Member of Parliament for Njube-Lobengula Constituency Gift Banda has been acquitted of forgery charges after he was accused of fraudulently acquiring a residential stand worth US$60 000.
Banda and his co-accused Mbonisi David Nkomazana (33) and a firm, Bard Real Estates being represented by Mbonisi David Nkomazana were all exonerated of forging Nkululeko Sibanda’s signature.
Bulawayo Magistrate Tinashe Tashaya acquitted the three at the close of the State case citing the State had failed to prove beyond a reasonable doubt that Banda and his accomplices had indeed forged Sibanda’s signature.
According to the State, Banda and his accomplice allegedly forged Nkululeko Ndlovu’s signature purporting that he had agreed to sell him his residential stand in Selbourne Brooke, Bulawayo.
The court heard that Ndlovu bought his stand in February 2015 where he signed a Memorandum of Agreement of Sale with Bulawayo Glass and Allied Products Pvt Ltd, represented by Sipho Mhlanga (now deceased) who was the land developer and owner of the stand.
The agreement was allegedly drafted by Bard Real Estates represented by Nkomazana.
In delivering his judgment, Magistrate Tashaya stated that the legal representatives of the accused persons did due diligence to the allegations and managed to prove that after Sibanda had reported the forgery case to the police, he altered his signature to build his case against the accused persons.
The magistrate said the investigating police officers who were handling the case should have not asked Sibanda to submit new signatures because he had already had sight of the allegedly forged ones so he was in a position to tender a different signature to sustain his case.
“It is clear that when the complainant reported the matter to the police he had seen the signatures in question so when he was asked to give or write samples of his signature for examination, he altered his signature so that they do not match the ones on the questioned documents,” said Tashaya.
“I am surprised as to why the investigating officer asked for new samples of the complainant’s signature instead of simply extracting samples of the signature from the old documents he had signed.”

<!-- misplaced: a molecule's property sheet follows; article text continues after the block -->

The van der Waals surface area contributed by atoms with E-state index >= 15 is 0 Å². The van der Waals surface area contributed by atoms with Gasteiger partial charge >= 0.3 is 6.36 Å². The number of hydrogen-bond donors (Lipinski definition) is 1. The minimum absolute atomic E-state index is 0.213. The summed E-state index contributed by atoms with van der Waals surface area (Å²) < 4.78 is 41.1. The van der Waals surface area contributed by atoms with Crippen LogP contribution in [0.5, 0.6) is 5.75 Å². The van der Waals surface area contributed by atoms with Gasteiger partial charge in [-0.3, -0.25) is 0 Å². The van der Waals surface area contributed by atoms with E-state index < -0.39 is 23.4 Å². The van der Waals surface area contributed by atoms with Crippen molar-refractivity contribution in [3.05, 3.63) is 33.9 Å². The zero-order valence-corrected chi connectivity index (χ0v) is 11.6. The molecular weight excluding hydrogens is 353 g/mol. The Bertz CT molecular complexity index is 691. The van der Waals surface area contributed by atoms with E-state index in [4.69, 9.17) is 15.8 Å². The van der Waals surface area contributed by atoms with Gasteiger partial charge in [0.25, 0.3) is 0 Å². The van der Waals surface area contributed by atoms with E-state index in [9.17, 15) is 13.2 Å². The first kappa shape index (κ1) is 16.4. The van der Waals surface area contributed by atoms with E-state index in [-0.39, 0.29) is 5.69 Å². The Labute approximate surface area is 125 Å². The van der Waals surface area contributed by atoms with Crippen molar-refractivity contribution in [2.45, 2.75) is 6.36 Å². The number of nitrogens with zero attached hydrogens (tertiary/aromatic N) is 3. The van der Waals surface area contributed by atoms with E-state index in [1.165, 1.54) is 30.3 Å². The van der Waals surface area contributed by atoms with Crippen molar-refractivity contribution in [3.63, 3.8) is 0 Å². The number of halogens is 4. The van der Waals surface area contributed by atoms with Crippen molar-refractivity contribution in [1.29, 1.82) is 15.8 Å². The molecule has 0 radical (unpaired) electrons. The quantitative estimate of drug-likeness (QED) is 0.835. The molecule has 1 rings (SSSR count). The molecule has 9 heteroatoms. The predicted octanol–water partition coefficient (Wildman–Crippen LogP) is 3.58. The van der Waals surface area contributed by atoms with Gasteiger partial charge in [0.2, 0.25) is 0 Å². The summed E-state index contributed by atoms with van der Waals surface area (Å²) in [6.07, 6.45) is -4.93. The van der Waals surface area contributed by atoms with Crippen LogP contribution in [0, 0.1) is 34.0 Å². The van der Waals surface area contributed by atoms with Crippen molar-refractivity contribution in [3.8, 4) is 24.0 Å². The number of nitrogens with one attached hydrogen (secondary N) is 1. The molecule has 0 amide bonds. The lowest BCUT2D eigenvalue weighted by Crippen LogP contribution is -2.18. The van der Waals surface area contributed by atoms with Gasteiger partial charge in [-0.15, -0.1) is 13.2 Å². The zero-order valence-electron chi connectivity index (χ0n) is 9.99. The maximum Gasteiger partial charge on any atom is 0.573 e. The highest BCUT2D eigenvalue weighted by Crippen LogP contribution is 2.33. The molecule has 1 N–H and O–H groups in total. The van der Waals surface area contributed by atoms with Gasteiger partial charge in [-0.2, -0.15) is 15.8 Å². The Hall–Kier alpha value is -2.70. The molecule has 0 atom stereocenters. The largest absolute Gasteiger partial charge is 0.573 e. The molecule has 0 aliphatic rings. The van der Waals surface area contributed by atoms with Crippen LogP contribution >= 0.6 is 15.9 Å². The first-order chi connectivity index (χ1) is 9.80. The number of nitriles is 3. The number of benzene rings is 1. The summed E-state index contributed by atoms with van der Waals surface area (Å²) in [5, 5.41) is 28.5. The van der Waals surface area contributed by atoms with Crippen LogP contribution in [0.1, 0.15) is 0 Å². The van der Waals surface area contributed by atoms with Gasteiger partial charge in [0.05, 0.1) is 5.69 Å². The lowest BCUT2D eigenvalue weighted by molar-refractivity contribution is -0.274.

Magistrate Tashaya ruled that an Agreement of Sale did exist between Sibanda and Banda as evidenced by the documents which were purported to be at the High Court.
“If the Agreement of Sale did not exist, what then did he want the High Court to cancel? The State should have seen that these allegations were malicious. If the complainant was really genuine, he should not have altered his signatures at all,” he said.
Ndlovu, in his testimony during the trial, had told the court that the documents purported by Banda and company to be evidence of the Agreement of Sale were fraudulent.
He stated that he only had a verbal agreement with Banda which he reneged on and when he told him he did not want to sell the stand anymore Banda did not comply.
“He went behind my back and deposited money into my bank account. We had not even agreed on a figure because we had not yet assessed how much I would sell the stand to him for. According to our discussion, we had said we would first go on site and assess the amount of development we had done and then I would charge him then I would cede my rights of the stand to the land developer who would then resell the stand to him. He was supposed to pay for my Paddonhurst stand but he never kept his end of the bargain,” Ndlovu had testified.
For the State, George Rufumoyo, said “Banda and Ndlovu settled their agreement verbally. Banda failed to keep his end of the bargain of securing another stand in Paddonhurst and instead offered to pay Ndlovu cash for his Selbourne Brooke stand. He again failed to settle the cash payment.”
He said on July 21 2017, Ndlovu sent Banda a WhatsApp message informing him that he no longer wanted to sell his stand to him.
The court heard that despite the cancellation by Ndlovu, Banda went on to deposit $2000 into Ndlovu’s Steward Bank account and proceeded to start construction at the stand.
“On realisation that Banda was defiant, Ndlovu, through his lawyers, wrote a letter instructing him to cease his construction but he did not adhere. Ndlovu and his lawyers then made an application to the High Court declaring the sale null and void since it was against City Council’s regulations to sell an undeveloped stand,” said Rufumoyo.
“Banda in turn tendered at the High Court a cessation agreement which was drafted by Nkomazana in his official capacity as a sales agent for Board Real Estates. The cessation agreement purported that Ndlovu had ceded all interest and rights of the stand to Bulawayo Glass and Allied Products.”
The State alleged that the document had Ndlovu’s forged signatures and also tendered at the High Court was an acknowledgement of payment which was drafted by Nkomazana in his capacity as a sales agent of the accused company.